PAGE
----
Color: purple to pale reddish purple
Amethyst (a member of the flint family) is the most attractive of all the quartz stones. In ancient times it was ascribed supernatural powers: to bring good fortune, to strengthen the resistance to temptation, to ward off the evil eye and nostalgia. In Greek, ametistus means to counteract intoxication. Amethyst crystals usually grow on a gray opaque quartz substrate. The prismatic facets are usually poorly manifested, dominated by rhombohedron facets. The most intensive coloring is concentrated near the tip of the head, so the heads are chopped off when the stone is cut.
The hardening at 470-750°C results in the change of amethyst coloring to golden-yellow - citrine, and careless heating - to its disappearance at all (this should be considered when soldering). Some amethysts turn pale in the light. When irradiated with radioactivity the original coloring is restored. The coloring of amethyst has a radiation nature and is connected with iron admixture.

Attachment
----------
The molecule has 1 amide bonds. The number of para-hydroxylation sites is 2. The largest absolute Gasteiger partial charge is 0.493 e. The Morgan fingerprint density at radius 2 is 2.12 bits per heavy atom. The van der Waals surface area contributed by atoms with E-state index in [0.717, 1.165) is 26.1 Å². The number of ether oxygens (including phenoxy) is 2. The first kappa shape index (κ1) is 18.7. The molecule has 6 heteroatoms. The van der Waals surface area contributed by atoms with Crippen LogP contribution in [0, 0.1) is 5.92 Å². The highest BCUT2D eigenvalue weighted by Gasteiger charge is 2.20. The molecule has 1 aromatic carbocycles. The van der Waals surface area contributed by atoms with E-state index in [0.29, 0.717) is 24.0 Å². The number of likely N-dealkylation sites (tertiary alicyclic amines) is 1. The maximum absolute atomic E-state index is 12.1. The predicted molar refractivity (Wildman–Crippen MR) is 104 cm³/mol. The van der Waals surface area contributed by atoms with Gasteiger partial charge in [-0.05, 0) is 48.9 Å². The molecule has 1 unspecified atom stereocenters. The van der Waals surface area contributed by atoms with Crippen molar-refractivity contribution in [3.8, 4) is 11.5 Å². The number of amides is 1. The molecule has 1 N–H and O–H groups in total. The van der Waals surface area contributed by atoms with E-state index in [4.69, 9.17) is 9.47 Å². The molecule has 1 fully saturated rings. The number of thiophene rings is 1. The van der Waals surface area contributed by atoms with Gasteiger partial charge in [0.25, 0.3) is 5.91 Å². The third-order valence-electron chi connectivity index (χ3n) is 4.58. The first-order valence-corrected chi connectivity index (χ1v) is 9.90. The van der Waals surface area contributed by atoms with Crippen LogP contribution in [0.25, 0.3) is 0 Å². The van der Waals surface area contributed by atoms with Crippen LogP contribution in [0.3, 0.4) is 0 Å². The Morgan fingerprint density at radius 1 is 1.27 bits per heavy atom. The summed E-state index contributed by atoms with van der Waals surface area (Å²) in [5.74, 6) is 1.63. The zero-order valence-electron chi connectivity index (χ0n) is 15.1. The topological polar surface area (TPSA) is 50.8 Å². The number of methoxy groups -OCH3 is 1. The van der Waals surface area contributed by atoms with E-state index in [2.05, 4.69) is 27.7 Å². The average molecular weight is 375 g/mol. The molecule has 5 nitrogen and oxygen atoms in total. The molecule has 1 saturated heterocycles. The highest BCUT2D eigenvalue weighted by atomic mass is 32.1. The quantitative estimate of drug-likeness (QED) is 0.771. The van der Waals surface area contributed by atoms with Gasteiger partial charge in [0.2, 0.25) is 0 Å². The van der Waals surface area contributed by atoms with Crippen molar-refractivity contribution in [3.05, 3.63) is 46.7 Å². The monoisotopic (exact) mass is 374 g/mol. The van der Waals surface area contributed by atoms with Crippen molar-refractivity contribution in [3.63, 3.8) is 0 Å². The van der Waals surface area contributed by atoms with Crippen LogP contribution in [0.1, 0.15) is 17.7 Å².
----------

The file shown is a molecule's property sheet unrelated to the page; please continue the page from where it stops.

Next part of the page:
Amethysts are found in alpine and hydrothermal veins. They are often found in the form of druses and brushes. They are mined from placers. The most important deposits of amethyst are in Brazil, Uruguay, and Madagascar. Widely known are Ural amethysts with a slight purple hue. The best varieties of amethyst are cut, others are cut in cabochons or used in pieces of art. It is difficult to confuse amethyst with any other mineral because of its characteristic coloring. Only violet fluorite and sometimes spinel resemble it. Less often, tourmaline and synthetic corundum have shades similar to amethyst.
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